Philip Roth’s novel The Human Stain attracted considerable attention some years back; it was widely read as a fictionalized version of literary critic Anatole Broyard’s life. Broyard, an editor at The New York Times Book Review, was a light-skinned black man who decided early in his career to “pass”; he cut ties with his family and lived his life as a white man. Now Roth’s book has been made into a movie starring Anthony Hopkins as Coleman Silk, son of a Pullman porter, who, when he goes off to college, makes a chilly, clear-eyed, rational-economic decision that being black costs much too much. It confines his love life, it forecloses professional opportunities. Despite the fact that such a choice means cutting all ties to his family and breaking his mother’s heart, he recreates himself as white and, since he is just a touch swarthy, Jewish as well.
The film opens when Silk is an old man, at the end of a long and illustrious career as a classics professor. His reputation has been recently and suddenly ruined, supposedly because he used the word “spook”–purely in the “ectoplasmic” sense, he protests–to refer to two never-seen black students who were absent from his class. Amid accusations of racism he quits, his wife has a stroke and dies, and he retreats to a brooding, bitter semiretirement. He befriends an abused, working-class charwoman, played by Nicole Kidman, who, despite the tattoos with which she is emblazoned and the cigarettes to which she is addicted, is improbably lithe, genteel and unscarred by the violent hell she has survived at the hands of her crazy ex-husband. They fall into each other’s arms, and All Difference Makes No Difference. The film then becomes a rather sweetly tragic May-December love story, an elegant, bravely romantic meditation on the ironies of assimilationism and the pettiness of class bias.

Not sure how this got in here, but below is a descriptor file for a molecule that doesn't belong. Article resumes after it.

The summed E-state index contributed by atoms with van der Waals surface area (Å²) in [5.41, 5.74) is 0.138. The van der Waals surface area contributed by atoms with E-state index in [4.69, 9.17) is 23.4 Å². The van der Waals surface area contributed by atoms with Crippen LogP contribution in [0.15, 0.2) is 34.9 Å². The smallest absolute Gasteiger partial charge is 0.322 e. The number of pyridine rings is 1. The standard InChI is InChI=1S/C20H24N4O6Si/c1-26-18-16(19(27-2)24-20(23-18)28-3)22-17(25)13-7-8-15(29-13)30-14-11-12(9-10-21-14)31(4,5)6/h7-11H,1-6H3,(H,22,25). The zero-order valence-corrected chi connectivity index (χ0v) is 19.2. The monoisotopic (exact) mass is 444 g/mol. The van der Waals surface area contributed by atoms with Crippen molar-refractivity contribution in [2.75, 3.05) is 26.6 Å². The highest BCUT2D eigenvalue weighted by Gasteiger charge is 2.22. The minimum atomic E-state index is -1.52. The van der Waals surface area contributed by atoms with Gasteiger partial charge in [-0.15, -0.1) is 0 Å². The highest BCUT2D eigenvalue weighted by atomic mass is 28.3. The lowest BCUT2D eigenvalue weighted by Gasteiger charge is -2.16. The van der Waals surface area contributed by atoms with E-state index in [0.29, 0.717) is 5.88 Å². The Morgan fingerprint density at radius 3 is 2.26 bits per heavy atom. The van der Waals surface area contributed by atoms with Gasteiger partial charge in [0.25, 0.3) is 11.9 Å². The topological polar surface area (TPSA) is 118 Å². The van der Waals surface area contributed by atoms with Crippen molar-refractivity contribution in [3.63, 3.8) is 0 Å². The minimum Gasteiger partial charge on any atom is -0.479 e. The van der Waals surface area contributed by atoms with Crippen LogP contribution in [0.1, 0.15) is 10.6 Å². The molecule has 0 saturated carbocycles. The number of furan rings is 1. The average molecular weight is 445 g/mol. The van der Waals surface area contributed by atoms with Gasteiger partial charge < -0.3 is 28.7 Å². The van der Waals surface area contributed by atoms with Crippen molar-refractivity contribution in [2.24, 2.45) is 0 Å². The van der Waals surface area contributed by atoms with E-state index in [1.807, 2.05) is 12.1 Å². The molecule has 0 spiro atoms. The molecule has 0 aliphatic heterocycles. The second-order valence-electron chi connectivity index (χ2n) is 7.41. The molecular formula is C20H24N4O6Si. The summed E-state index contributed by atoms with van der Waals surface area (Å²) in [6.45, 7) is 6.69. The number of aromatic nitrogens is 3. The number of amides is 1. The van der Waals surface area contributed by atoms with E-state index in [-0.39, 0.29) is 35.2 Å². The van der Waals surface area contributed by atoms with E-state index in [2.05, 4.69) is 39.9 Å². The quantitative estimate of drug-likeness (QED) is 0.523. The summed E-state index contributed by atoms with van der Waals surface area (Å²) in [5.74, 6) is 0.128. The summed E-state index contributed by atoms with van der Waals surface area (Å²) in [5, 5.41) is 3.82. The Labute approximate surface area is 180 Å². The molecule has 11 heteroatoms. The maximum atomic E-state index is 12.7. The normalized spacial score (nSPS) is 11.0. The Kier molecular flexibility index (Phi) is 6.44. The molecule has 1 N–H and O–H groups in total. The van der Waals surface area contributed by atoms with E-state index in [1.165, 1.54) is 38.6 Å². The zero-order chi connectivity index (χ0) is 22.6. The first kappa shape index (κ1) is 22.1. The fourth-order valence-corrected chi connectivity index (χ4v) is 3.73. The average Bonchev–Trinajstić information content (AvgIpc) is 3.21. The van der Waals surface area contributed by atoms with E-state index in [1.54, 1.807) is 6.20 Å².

The problem is that this film also aspires to great seriousness about the tyranny of race, and here it misses the mark. One leaves the theater with clichés percolating in one’s head about truth setting you free, about what tangled webs we weave and about how nothing matters but whether we connect as individuals. Yet The Human Stain begins its run against a complicated real-world backdrop of Rush Limbaugh losing his job at ESPN for saying that black football players are promoted to quarterback as a sop to guilty liberals and politically correct media forces. Limbaugh, who once also told a black caller to “take the bone out of your nose,” is now busily pleading “truth,” and claiming victimhood. In Boston, meanwhile, WEEI talk-show host John Dennis described a gorilla that had escaped from Franklin Park Zoo as “probably a Metco gorilla waiting for a bus”–Metco being a program that transports children from Boston’s black neighborhoods to schools in its white suburbs. While Bostonians debate whether a two-day or a two-week suspension is sufficient punishment, Dennis continues to brush off his statement as insensitivity, not racism; as thoughtlessness, not malice.